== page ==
Charles Sturt University academics Associate Professor Maree Bernoth and Dr Jo Esler reflect on findings of research, conducted with new mothers about their experience accessing support in regional and rural NSW, during Perinatal Anxiety and Depression Awareness (PANDA) Week (Sunday 8 to Sunday 15 November).
By Associate Professor Maree Bernoth in the School of Nursing, Midwifery and Indigenous Health and Dr Jo Esler in the School of Management and Marketing.
Research outcomes support clinicians, new mothers and babies
Recommendations to NSW Health from research conducted by Charles Sturt University academics will better support clinicians in their work with mothers and their babies.
The research project is titled ‘Supporting isolated new mothers in NSW using an e-health program for postnatal depression: a translational research project’.
The findings have implications for NSW Health, developers of e-health strategies, managers, clinicians, and new mothers.
An important finding is that some mothers didn’t realise what they were experiencing was postnatal depression.
One new mother said, “I wasn’t practising self-care, I wasn’t taking time out for myself, I wasn’t stopping those negative thoughts before they spiralled and I ended up reaching out on a Facebook group called Misfit Mums in Wagga Wagga; they said Tresillian’s really good and you can go there, and so I did and that was probably the first step that I took in regards to postpartum depression and anxiety.”
Mothers felt they had to be all things to all people, maintaining previous roles as well as taking on new roles, and being seen to be managing.
Another mother in the study said, “When you’re busy you think ‘Oh I should do this’ and it just becomes another one of the should-haves that you’re beating yourself up for not being able to achieve when you have a baby”.
The significance of the role of the father was raised by the mothers, and by the child and family health nurses who were part of the study. The father was integral to the uptake of the e-health program for some of the participants as the women recognised that it was not just their own journey through new parenthood, the father was also coming to terms with their new role.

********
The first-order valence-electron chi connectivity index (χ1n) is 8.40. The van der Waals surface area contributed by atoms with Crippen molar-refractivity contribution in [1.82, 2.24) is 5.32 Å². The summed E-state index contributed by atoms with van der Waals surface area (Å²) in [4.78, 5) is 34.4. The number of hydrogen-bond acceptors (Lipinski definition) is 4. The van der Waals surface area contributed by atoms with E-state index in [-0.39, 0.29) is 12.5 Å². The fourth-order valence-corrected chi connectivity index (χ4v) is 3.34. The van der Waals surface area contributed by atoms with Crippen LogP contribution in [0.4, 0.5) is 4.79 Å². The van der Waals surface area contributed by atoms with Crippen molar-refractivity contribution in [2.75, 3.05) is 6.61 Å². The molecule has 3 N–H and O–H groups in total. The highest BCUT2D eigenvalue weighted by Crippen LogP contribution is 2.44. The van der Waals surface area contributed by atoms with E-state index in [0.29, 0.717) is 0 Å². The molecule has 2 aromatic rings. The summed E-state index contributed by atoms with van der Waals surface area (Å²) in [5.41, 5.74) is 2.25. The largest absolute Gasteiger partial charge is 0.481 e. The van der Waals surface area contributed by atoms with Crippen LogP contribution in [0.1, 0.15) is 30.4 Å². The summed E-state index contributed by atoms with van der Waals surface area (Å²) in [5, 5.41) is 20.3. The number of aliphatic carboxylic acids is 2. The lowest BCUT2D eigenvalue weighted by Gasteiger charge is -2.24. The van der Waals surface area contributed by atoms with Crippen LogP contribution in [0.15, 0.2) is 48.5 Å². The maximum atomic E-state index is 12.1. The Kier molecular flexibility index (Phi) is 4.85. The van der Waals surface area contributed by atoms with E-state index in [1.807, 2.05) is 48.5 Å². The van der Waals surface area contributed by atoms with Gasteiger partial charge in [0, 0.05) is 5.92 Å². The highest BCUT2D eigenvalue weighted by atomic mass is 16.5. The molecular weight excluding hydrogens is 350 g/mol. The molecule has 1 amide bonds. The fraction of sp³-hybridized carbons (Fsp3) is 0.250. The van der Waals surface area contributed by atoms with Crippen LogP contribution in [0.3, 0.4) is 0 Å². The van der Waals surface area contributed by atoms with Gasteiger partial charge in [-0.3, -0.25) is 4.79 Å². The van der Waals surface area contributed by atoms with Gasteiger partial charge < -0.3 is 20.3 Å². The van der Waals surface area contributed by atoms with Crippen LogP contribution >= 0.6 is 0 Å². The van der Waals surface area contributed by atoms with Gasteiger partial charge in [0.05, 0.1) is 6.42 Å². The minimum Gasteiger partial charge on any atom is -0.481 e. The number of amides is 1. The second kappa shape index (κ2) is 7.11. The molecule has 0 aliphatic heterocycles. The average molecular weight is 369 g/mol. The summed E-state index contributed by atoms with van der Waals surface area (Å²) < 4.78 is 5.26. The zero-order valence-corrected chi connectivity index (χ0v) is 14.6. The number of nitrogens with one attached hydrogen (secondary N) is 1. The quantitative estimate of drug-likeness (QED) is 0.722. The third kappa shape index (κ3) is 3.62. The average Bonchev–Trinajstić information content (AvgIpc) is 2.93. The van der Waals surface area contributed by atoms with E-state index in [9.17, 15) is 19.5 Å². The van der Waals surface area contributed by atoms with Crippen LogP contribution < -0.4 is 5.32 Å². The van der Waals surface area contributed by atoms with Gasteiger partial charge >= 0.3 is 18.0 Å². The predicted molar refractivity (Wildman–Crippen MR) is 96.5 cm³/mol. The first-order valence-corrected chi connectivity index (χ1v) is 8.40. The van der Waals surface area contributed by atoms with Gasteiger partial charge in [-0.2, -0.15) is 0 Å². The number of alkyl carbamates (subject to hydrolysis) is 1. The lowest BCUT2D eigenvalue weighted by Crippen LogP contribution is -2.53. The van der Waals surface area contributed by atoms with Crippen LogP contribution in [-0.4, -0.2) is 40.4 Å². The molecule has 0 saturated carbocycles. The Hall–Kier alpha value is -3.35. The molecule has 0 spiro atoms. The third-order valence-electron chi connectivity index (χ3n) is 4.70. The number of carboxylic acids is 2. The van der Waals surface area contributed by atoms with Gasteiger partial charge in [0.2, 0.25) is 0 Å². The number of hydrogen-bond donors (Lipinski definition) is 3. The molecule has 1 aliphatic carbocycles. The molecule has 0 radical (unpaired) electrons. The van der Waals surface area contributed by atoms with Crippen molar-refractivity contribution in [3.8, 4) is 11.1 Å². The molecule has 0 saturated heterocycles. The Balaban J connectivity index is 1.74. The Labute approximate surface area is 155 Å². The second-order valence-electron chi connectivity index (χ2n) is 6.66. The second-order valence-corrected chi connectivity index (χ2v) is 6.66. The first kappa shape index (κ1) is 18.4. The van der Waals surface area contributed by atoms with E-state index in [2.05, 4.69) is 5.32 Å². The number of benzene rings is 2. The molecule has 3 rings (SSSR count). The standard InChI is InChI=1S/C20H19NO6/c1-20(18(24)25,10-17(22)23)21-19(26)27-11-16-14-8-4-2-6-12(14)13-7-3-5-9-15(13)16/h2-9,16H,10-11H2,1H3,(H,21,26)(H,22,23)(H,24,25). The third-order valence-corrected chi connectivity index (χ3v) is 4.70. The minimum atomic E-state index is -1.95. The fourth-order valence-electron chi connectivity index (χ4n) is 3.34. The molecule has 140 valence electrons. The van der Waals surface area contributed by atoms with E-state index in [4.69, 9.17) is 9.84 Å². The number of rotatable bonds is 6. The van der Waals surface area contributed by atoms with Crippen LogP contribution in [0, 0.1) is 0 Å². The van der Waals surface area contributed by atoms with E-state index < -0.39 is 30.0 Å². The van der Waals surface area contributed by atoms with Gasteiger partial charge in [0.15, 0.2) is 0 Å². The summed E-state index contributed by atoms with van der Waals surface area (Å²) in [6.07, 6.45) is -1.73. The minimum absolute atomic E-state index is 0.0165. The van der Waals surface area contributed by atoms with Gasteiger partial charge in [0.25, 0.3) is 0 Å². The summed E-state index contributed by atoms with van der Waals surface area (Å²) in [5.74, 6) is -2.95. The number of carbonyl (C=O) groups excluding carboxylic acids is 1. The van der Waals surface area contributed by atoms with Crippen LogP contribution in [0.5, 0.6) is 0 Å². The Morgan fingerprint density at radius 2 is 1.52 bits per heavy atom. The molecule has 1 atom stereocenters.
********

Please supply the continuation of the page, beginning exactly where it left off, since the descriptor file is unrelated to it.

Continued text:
For example, one of the child and family health nurses observed, “There’s a bit of a lightbulb moment that mum has been so engaged in what’s happening with her feelings and her baby and the dad is over there with the tears coming down his eyes and nobody has addressed him.”
Mothers shared with us their sense of isolation, which certainly included geographical isolation, but also isolation in their feelings of despair which came when mothers felt they had to hide their feelings.
This was supposed to be a happy time with a beautiful baby, but some mothers felt anxious, tired and unworthy. This is where clinicians need to keep the conversations happening, keep checking on the mother, keep reminding parents about treatment options. It is where family and friends can stay in contact, offering practical support, especially in providing some babysitting so the mother can get very valued sleep.
The outcomes of the research have resulted in several resources for clinicians with suggestions related to effectively guiding a new mother through an e-health program.
A practical partnership between Charles Sturt University, MLHD Perinatal Infant Mental Health, industry and clinicians.
This research project was supported through the NSW Health Translational Research Grant Scheme. It was conducted across Murrumbidgee Local Health District and Western NSW Local Health District to investigate isolated women’s experiences of postnatal depression and anxiety.
The study was led by researchers from Charles Sturt University, the Murrumbidgee Local Health District, Western NSW Local Health District, Tresillian in the Murrumbidgee and the Parent Infant Research Institute.
It involved mothers who had experienced postnatal depression and who had a baby less than one year old.
The research team sought to be inclusive of managers and clinicians who participated in the Steering Committee, attended education sessions, recruited women, and participated in the data gathering phase. Through this process, the team noted a significant change in attitudes to research.
Engendering a research culture commenced with the education sessions for the clinicians where the project was outlined and the processes were explained. Clinicians had the opportunity to make suggestions about the proposed strategies and the usefulness of documents.
Managers played a vital role in information sharing, building excitement about the potential research outcomes, and the value of being a part of a research project for the clinician.
Being involved in the whole research process gave the members of the research team, the Steering Committee members, and the clinicians who agreed to participate, a real-world experience of the challenges involved in the processes of research.
A member of the Steering Committee said, “Research is not just about numbers; anything related to the project was seen as valuable information that would be recorded and needed to build the final report – this was a benefit of having university researchers on the team.”